Malaria is endemic to the Gambella Region and is one of the top three causes of sickness and death across all the refugee camps.  The epidemic occurs mostly from April to June and September to November every year. Mosquito nets, in-door and out-door residual spraying, and environmental management are the most recommended malaria prevention and control interventions.

The standardized expanded nutrition survey of 2017 indicates that the proportion of households with access to at least one mosquito net is below 50 per cent in all the refugee camps, except for Kule at 54 per cent and Pugnido II at 60 per cent. With inadequate mosquito nets, malaria is rampant: last year alone, 128,520 cases and 33 deaths were recorded, 25 of them children under the age of five.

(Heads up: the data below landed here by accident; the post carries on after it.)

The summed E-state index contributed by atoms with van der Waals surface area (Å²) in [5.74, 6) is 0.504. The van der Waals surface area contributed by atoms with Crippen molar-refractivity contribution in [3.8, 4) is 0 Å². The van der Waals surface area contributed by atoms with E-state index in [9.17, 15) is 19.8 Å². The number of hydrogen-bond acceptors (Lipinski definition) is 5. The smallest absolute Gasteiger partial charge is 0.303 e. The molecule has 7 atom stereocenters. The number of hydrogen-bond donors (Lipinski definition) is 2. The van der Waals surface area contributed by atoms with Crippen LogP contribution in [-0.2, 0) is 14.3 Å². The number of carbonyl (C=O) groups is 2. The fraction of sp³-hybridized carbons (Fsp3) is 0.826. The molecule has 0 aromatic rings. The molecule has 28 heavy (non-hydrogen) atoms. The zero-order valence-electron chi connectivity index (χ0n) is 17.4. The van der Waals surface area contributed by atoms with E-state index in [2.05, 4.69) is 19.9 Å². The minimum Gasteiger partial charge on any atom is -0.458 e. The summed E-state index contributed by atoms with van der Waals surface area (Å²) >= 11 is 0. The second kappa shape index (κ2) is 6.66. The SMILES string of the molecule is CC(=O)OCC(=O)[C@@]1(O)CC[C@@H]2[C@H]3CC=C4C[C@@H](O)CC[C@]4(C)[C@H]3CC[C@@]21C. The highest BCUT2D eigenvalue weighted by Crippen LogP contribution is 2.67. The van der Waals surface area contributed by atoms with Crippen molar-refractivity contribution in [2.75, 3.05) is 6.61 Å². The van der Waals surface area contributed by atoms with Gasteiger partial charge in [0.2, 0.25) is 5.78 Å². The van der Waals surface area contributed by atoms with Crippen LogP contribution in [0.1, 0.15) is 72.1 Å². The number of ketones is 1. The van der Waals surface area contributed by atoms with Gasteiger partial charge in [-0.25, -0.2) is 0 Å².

Distribution of mosquito nets to vulnerable groups, such as under five and malnourished children, pregnant and lactating women, and newly arrived refugees, is ongoing in all the refugee camps of Kule, Tierkidi, Nguenyyiel, Jewi, Pugnido I, Pugnido II, and Okugo.

However, the 2018 blanket distribution, targeting 386,000 refugees, started on 29th May in Kule Refugee Camp. It was combined with general food distribution using lists obtained from UNHCR population and household databases. With the overall coordination of the Administration for Refugee and Returnee Affairs (ARRA), UNHCR and UNICEF, refugees received mosquito nets at distribution centres managed by MSF-Holland, an implementing partner. Upon presentation of a mosquito net coupon obtained at the food registration centre showing the family size, the refugees would receive a mosquito net free of charge based on the UNICEF standard of one mosquito net for every two individuals.